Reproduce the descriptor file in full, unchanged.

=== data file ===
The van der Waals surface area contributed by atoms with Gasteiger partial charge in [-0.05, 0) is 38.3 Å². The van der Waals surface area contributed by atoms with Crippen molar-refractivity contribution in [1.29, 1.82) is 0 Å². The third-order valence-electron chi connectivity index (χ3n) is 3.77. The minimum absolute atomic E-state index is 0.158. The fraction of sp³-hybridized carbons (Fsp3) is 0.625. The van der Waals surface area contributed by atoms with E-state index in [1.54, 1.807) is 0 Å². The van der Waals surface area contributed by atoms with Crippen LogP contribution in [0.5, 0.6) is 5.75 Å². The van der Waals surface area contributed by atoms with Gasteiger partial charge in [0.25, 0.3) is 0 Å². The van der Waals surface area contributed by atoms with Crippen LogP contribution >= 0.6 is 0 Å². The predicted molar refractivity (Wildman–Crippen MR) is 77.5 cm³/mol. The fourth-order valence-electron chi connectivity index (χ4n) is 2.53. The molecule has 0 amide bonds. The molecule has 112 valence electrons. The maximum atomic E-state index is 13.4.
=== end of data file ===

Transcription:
The van der Waals surface area contributed by atoms with Gasteiger partial charge in [-0.05, 0) is 38.3 Å². The van der Waals surface area contributed by atoms with Crippen molar-refractivity contribution in [1.29, 1.82) is 0 Å². The third-order valence-electron chi connectivity index (χ3n) is 3.77. The minimum absolute atomic E-state index is 0.158. The fraction of sp³-hybridized carbons (Fsp3) is 0.625. The van der Waals surface area contributed by atoms with E-state index in [1.54, 1.807) is 0 Å². The van der Waals surface area contributed by atoms with Crippen LogP contribution in [0.5, 0.6) is 5.75 Å². The van der Waals surface area contributed by atoms with Gasteiger partial charge in [0.25, 0.3) is 0 Å². The van der Waals surface area contributed by atoms with Crippen LogP contribution >= 0.6 is 0 Å². The predicted molar refractivity (Wildman–Crippen MR) is 77.5 cm³/mol. The fourth-order valence-electron chi connectivity index (χ4n) is 2.53. The molecule has 0 amide bonds. The molecule has 112 valence electrons. The maximum atomic E-state index is 13.4.